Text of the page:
Metals in the brain – an Alzheimer’s link?
Iron and copper are both essential micronutrients for the human body, usually found bound up within proteins, such as the iron-rich haemoglobin in our blood that is vital for transporting oxygen to our cells.
As tiny nuggets of elemental metal, however, iron and copper can cause damage to our cells, generating reactive forms of oxygen that interfere with cellular biochemistry and even destroy cells.
Researchers from the UK and US recently used STXM, a type of X-ray microscopy, to examine neural plaques taken from the brains of Alzheimer’s patients. They found tiny ingots of iron and copper buried deep within the plaques.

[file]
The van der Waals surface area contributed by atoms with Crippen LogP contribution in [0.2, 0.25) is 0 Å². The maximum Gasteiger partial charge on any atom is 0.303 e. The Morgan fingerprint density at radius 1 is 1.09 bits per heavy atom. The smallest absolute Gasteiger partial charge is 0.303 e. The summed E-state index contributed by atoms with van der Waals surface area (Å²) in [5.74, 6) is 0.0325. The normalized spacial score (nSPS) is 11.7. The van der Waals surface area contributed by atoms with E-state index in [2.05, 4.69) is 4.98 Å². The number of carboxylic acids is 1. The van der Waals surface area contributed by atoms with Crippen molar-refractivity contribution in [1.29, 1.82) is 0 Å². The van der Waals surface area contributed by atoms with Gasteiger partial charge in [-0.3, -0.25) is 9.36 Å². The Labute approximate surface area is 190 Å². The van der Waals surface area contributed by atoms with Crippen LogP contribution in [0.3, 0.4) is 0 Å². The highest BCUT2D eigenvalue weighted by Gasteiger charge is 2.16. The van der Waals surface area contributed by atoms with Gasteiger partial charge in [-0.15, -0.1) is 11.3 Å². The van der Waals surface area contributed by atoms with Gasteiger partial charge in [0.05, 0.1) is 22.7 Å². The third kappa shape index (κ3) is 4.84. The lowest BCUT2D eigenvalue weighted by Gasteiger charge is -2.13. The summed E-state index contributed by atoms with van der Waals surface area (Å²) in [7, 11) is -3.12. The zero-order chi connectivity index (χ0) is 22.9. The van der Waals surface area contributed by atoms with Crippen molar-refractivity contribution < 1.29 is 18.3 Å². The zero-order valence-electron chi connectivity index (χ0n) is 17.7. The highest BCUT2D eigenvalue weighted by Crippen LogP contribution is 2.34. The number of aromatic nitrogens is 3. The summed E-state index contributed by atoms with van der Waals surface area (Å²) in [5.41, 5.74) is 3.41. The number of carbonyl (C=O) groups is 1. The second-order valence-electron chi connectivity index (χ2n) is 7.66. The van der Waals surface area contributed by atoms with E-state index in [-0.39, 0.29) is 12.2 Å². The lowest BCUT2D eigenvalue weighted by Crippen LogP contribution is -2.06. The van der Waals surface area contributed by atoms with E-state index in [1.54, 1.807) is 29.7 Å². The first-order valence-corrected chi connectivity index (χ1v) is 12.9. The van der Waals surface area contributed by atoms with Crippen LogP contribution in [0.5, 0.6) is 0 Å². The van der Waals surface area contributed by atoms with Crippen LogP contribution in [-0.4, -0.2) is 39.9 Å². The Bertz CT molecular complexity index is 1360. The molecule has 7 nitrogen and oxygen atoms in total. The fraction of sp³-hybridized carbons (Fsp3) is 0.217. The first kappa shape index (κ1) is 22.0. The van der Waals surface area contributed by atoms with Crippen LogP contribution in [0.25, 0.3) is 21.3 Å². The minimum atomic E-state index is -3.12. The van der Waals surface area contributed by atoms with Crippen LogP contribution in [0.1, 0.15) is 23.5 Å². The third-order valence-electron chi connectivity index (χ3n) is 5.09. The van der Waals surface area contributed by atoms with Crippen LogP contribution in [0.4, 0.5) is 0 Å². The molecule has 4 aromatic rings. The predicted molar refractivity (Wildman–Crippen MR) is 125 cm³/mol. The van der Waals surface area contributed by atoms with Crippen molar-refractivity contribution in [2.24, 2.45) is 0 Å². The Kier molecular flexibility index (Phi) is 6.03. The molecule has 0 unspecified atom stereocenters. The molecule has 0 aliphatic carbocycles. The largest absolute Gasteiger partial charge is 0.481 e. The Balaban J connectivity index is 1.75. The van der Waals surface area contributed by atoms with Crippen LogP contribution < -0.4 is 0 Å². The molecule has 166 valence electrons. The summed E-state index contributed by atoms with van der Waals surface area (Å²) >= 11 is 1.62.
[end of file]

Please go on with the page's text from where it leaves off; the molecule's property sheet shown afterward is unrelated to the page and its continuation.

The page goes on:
These microscopic particles were less than one-thousandth of a millimetre in size, and although incredibly small, the researchers suspect that they could play a role in inflammation and death of the neurons.
Iron in the form of haematite, a magnetic mineral, has been found inside animal and human tissue before, but this is the first time elemental copper has been seen inside human neurons.
It is not yet clear what the discovery means, and whether it could unlock new methods of diagnosis or treatment, but as the world’s population ages and neurodegenerative diseases such as Alzheimer’s rise, every piece of the puzzle is important to understand.
At PIM we have a particular interest in the role of micronutrients and inflammation in our health and wellbeing. Contact us to find out more.